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Monday, December 14, 2015
MONSTROPEDIA A Brief History of Dragons by Simon E. Davies
A BRIEF HISTORY OF DRAGONS
dragon is a mythical beast which is typically depicted with large,
serpentine traits and is one of the most recognisable creatures of world
mythology. The oldest recorded image of a dragon can be found in
Australia, where a great and powerful beast, known as the ‘Rainbow
Serpent’, was linked to the creation myth of the aborigine (Dream Time).
Pictures of this serpent can be found on rock art (e.g. Arnhemland), and dates from between 8000 BCE – 20,000 BCE.
This is the only Stone Age reference known to depict a dragon. The next
motif appears in China during the Neolithic, at around 6000 BCE. A
series of jade totems were found, linked to the Yangshao and Hongshan
culture, that were carved into the shape of a coiled serpent with wings.
Early Chinese myths speak of dragons that helped to bring rain to the
early farmers of China, such as the great Yinglong.
dragons of the east were regarded as powerful deities who held sway over
the forces of nature, the dragons of the west were depicted as more
cruel and monstrous. The Egyptian serpent, known as Apep, was said to
reside in the darkness below the earth. Egyptian texts from the Eighth
dynasty, (2200 BCE), say that every night, he attacked the sun god Ra as
he passed through the twelve gates of the underworld.
terrifying dragon to appear in early mythology was Kur, the serpent
under the mountain, who features in ancient Sumerian texts (2100 BCE).
Kur was a stone like dragon, who abducted the goddess Ereshkigal into
the underworld, which eventually became her home. Her brother Enki tried
to save her, but Kur proved too formidable an enemy.
south Asia, the dragon took on an antagonistic role. The great serpent
Vritra was described as the personification of drought in Hinduism. He
was identified as one of the Asura (an underworld demon), and described
as a great snake, who blocked the course of India’s life giving rivers.
It was the god of thunder, Indra, who used his powers to slay the great
serpent, restoring life to his followers.
Not all dragons were
evil, however. Some performed important duties for the gods, such as the
Colchian Drakon from Greece. This huge beast guarded the Golden Fleece
in the sacred garden of Ares. Legend says it never slept (making it the
perfect sentinel). It was eventually slain by the heroes Jason and
Medea, who stole the Golden Fleece to prove Jason’s right to the throne
Although the dragon is found abundantly in Eurasia
and Africa, there are very few references to it in the Americas. There
is one great serpent in Mesoamerica that does fit the bill however.
Quetzalcoatl is a Feathered Serpent, one of the major deities of the
ancient Mexico. Depictions of this god can be found as early as the 3rd
century CE, in the Teotihuacán civilization. He was associated with the
elements of earth and water, bringing fertility to the lands. He also
resided over the arts and crafts, and was a patron of the Aztec
priesthood, inspiring learning and knowledge.
In the West
African religion of Vodou, Ayida-Weddo is regarded as a serpent god of
fertility, associated with rainbows, wind and water. He is known to his
followers as the "Rainbow Serpent". Although the earliest known
references of Ayida-Weddo come from the Fon people at around 500 CE, it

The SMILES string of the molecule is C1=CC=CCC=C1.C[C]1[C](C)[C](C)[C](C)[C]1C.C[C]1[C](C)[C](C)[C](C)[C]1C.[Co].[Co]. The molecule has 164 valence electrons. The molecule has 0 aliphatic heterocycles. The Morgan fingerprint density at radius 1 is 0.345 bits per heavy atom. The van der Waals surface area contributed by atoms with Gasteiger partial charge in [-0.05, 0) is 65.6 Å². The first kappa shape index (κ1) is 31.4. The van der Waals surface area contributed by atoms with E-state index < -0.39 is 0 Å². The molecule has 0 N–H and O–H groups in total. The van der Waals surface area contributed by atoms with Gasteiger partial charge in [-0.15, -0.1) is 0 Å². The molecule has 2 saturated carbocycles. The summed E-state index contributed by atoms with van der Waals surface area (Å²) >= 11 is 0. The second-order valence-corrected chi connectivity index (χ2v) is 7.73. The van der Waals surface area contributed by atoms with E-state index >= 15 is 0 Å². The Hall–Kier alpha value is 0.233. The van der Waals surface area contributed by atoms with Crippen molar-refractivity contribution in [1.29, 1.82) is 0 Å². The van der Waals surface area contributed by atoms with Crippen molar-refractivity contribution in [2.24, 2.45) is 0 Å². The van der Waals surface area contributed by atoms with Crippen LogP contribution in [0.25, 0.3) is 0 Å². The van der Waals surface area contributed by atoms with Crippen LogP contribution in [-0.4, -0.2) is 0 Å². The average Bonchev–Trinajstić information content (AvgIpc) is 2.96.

is believed the worship of this snake is connected with the rainbow
snake of Australia. This would suggest that at some point in ancient
history (probably the middle stone age), their ancestors were one and
The Japanese dragon was known as Nihon no Ryū. It
is likely the legends of this mythical beast were imported from China
and Korea, as the Japanese stories and depictions of the dragon seem
very similar in style. Like the Asian dragons, the Japanese Nihon no Ryū
water depicted as a benevolent creature, associated with water and
Back in the West, the Red Dragon of Wales, known as
'Y Ddraig Goch', appeared on the national flag during the 9th century
CE. The oldest recorded use of the dragon to symbolise Wales is in the
Historia Brittonum, written around AD 829, but it is popularly supposed
to have been the battle standard of King Arthur and other ancient Celtic
leaders. In the Mabinogion (welsh mythology), there is a story about a
red dragon fighting with an invading White Dragon.
mythology, the word “zmey” is used to describe a dragon. In Russia and
Ukraine, a particular dragon-like creature, the Zmey Gorynych, has three
heads. It has a great green body and walks on two back paws, its two
front paws much smaller and curled. The beast is renowned for its
ability to spits fire. Russian dragons usually have heads in multiples
of three. Some have heads that grow back if every single head isn't cut
off or the headless neck isn't covered immediately in ash or burnt.
The last dragon on this list is the great Jörmungandr, also known as
the “Midgard Serpent’. He is depicted as a colossal snake that lives in
the ocean surrounding Midgard. He is so enormous that his body forms a
circle around the entirety of the Norse Cosmos. Jörmungandr is the child
of Loki and the giantess Angrboda. It is said Jörmungandr will be
killed by Thor at Ragnarok, but Thor will only walk nine paces before
dying himself, of the serpent's poisonous venom.
features that unite all these mythical beasts of world mythology are
their association with water and fertility. In the Stone Age and
Neolithic era, it seems the dragon was revered as more benevolent
creatures, bringing abundance and prosperity to its people. However,
during the Bronze / Iron Age, the dragon became a more sinister
creature, that was often slain by a heroic warrior or god, returning the
world to order.